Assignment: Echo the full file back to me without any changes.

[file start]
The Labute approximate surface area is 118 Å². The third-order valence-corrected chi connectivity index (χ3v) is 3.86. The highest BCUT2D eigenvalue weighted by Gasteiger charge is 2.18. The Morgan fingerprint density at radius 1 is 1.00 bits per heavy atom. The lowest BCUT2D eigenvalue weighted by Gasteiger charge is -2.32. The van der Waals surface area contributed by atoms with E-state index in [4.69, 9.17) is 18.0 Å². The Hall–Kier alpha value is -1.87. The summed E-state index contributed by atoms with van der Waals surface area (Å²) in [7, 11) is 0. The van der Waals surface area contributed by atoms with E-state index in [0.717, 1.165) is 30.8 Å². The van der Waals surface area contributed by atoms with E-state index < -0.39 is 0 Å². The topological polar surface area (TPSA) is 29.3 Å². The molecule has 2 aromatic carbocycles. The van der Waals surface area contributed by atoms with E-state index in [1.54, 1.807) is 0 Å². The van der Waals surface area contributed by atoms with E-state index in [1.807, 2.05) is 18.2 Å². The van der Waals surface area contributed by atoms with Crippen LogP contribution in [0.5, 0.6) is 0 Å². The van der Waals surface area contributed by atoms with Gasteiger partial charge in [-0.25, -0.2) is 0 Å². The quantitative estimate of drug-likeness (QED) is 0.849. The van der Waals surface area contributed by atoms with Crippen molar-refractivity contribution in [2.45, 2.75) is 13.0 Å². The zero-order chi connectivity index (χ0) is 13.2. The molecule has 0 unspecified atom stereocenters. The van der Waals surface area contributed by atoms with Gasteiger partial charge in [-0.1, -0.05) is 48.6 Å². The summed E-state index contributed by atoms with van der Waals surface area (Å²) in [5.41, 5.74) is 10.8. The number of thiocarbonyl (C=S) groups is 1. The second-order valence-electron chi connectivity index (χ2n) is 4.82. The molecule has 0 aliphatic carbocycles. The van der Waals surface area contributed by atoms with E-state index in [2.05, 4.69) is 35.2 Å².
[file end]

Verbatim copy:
The Labute approximate surface area is 118 Å². The third-order valence-corrected chi connectivity index (χ3v) is 3.86. The highest BCUT2D eigenvalue weighted by Gasteiger charge is 2.18. The Morgan fingerprint density at radius 1 is 1.00 bits per heavy atom. The lowest BCUT2D eigenvalue weighted by Gasteiger charge is -2.32. The van der Waals surface area contributed by atoms with E-state index in [4.69, 9.17) is 18.0 Å². The Hall–Kier alpha value is -1.87. The summed E-state index contributed by atoms with van der Waals surface area (Å²) in [7, 11) is 0. The van der Waals surface area contributed by atoms with E-state index in [0.717, 1.165) is 30.8 Å². The van der Waals surface area contributed by atoms with E-state index < -0.39 is 0 Å². The topological polar surface area (TPSA) is 29.3 Å². The molecule has 2 aromatic carbocycles. The van der Waals surface area contributed by atoms with E-state index in [1.54, 1.807) is 0 Å². The van der Waals surface area contributed by atoms with E-state index in [1.807, 2.05) is 18.2 Å². The van der Waals surface area contributed by atoms with Crippen LogP contribution in [0.5, 0.6) is 0 Å². The van der Waals surface area contributed by atoms with Gasteiger partial charge in [-0.25, -0.2) is 0 Å². The quantitative estimate of drug-likeness (QED) is 0.849. The van der Waals surface area contributed by atoms with Crippen molar-refractivity contribution in [2.45, 2.75) is 13.0 Å². The zero-order chi connectivity index (χ0) is 13.2. The molecule has 0 unspecified atom stereocenters. The van der Waals surface area contributed by atoms with Gasteiger partial charge in [-0.1, -0.05) is 48.6 Å². The summed E-state index contributed by atoms with van der Waals surface area (Å²) in [5.41, 5.74) is 10.8. The number of thiocarbonyl (C=S) groups is 1. The second-order valence-electron chi connectivity index (χ2n) is 4.82. The molecule has 0 aliphatic carbocycles. The van der Waals surface area contributed by atoms with E-state index in [2.05, 4.69) is 35.2 Å².